With the first three rounds in the books, we’ve seen every team play at least twice.
It is always interesting in a world cup year to see how provincial sides rest players, rotate rosters, and work out the best way to utilise their man-power in the months preceding the tournament.
With that in mind, the first few rounds of Super Rugby 2019 has been intriguing. A few newbies, a couple of unfamiliar faces – and a whole heap of interesting and unpredictable results.
Without further ado, let’s have a look at our week three Super Rugby power rankings.
Last week: 1
The Crusaders are a very, very good rugby side. They were missing a host of All Blacks when they took to Suncorp Stadium last night to tackle the Reds, and still controlled the contest from start to finish.
A 22-12 win perhaps flattered the home side, and the Crusaders would have won the match by a lot more if not for a series of out of character handling errors.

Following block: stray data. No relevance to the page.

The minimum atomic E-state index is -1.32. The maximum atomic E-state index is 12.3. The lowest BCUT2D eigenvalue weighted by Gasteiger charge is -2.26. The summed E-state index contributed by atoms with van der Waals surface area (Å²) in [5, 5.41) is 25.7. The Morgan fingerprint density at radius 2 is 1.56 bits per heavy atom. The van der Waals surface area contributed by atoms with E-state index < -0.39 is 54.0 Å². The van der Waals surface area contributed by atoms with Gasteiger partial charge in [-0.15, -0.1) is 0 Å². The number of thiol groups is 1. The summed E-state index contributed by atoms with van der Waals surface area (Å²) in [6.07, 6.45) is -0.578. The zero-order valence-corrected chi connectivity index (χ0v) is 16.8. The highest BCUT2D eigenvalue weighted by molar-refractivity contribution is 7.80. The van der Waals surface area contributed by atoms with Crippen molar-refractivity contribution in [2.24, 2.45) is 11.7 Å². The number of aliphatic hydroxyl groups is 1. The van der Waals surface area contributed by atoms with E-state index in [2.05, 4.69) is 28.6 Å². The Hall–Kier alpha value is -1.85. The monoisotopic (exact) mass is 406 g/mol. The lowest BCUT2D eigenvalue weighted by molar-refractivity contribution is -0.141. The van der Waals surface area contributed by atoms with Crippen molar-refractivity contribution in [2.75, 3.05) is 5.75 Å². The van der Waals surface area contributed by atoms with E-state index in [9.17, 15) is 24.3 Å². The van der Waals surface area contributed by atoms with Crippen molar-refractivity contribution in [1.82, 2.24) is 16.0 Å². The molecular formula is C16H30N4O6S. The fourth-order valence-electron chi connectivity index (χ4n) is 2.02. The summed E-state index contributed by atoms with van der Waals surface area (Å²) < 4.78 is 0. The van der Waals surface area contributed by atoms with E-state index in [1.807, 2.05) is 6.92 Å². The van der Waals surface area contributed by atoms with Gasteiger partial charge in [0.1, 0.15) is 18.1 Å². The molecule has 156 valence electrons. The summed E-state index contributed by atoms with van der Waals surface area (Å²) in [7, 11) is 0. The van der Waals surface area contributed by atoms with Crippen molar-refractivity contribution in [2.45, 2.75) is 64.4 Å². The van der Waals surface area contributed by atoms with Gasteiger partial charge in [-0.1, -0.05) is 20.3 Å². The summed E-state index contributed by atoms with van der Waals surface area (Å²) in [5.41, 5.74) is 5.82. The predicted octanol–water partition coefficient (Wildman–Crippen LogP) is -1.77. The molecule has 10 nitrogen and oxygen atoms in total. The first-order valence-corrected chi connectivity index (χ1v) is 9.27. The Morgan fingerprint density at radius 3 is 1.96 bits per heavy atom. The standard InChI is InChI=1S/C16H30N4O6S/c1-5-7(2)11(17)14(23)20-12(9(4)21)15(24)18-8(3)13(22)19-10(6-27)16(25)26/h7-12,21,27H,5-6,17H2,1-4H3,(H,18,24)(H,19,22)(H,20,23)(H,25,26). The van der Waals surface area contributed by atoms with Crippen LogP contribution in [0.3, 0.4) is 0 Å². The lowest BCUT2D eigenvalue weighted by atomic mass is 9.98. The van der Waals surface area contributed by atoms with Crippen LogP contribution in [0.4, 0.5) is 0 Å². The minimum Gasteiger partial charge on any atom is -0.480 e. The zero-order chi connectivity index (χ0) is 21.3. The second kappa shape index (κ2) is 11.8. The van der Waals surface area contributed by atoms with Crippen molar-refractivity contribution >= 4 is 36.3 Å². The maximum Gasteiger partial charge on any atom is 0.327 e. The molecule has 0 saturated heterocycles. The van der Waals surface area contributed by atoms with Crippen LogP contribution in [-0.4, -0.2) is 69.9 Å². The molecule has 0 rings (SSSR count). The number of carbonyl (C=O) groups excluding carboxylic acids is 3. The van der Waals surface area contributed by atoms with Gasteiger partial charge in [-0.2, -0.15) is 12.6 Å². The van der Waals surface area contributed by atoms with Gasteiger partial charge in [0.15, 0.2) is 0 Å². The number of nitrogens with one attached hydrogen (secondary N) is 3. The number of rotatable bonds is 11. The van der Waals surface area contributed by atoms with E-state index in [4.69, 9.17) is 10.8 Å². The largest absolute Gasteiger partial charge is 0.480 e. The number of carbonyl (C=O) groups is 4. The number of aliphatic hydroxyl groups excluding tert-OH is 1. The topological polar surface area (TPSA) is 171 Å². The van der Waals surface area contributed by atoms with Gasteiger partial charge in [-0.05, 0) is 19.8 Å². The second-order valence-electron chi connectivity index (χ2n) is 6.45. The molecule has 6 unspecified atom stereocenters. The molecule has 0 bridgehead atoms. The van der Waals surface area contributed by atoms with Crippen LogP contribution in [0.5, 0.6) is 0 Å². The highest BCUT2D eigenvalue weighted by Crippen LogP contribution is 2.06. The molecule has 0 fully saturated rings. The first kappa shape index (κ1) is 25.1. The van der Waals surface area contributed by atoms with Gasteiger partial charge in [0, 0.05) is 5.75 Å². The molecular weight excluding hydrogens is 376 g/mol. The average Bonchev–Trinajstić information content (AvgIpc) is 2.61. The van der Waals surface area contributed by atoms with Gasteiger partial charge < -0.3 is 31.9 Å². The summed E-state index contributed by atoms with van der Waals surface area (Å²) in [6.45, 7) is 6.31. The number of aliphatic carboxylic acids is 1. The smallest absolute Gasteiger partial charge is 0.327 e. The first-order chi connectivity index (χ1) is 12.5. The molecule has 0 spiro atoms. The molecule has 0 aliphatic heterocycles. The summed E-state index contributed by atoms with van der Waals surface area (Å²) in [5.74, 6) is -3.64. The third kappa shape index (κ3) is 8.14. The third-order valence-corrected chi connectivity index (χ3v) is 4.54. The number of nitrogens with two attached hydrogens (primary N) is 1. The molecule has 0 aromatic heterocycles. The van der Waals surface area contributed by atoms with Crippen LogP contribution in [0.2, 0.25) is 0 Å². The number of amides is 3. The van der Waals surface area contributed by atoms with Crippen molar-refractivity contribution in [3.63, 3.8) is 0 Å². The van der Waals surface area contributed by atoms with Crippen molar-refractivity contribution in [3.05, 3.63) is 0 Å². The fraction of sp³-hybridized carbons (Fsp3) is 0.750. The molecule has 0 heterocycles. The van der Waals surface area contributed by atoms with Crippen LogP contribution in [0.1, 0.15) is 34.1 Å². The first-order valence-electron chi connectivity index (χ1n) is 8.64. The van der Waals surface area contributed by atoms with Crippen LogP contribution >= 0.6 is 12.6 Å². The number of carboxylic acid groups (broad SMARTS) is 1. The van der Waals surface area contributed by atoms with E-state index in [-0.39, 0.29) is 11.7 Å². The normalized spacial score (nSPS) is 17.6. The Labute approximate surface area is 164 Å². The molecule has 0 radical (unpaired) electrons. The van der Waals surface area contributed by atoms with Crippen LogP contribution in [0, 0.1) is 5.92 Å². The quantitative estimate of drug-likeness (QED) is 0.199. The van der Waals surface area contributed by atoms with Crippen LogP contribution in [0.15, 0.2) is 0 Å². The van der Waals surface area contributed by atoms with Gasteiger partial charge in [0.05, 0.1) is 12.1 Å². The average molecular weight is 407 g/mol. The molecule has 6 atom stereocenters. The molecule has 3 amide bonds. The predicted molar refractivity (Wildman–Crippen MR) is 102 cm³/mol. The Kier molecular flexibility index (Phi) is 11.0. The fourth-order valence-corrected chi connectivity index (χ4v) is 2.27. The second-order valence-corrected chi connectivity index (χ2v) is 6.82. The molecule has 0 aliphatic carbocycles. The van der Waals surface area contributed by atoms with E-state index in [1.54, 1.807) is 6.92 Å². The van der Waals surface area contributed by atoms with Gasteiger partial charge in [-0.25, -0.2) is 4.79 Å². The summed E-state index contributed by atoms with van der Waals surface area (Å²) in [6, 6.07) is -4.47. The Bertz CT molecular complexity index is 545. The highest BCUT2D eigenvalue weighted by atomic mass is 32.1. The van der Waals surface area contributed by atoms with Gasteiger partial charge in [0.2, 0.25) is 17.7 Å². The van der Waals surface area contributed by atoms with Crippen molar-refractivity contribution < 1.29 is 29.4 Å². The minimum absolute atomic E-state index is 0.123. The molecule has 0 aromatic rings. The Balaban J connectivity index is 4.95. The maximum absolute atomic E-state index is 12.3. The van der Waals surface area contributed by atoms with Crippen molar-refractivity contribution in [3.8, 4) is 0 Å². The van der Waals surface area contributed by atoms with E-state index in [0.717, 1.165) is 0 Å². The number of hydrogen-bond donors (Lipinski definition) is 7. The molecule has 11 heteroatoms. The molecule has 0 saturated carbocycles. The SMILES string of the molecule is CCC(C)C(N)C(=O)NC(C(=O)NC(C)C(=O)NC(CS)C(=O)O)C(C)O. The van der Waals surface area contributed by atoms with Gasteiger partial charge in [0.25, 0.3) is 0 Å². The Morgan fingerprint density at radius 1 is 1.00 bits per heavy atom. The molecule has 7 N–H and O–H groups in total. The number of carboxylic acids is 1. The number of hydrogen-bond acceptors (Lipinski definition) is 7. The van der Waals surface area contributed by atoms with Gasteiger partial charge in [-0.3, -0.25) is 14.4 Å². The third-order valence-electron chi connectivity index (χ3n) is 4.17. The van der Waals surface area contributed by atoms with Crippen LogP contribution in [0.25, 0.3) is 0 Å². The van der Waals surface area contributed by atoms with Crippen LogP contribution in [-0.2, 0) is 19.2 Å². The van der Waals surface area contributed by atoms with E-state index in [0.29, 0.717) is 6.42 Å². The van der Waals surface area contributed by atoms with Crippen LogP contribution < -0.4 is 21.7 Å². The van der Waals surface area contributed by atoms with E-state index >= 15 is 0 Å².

I have been impressed by Braydon Ennor, and Jack Goodhue looks electric as ever. New fullback Will Jordan was ultra impressive in his first start, and their forward pack remains the standard in the competition.
They often use their tight five in attacking sweeps down the left and right edges, and that is a testament to their versatility and adaptability in positions 1-thru-15.
They will continue to be tough to beat.
Last week: 13
They were only 13th last week because of their bye in round two. The truth of the matter is, they are the only other unbeaten side in the competition aside from the Crusaders – and have put together two very solid 80-minute performances to get to that spot.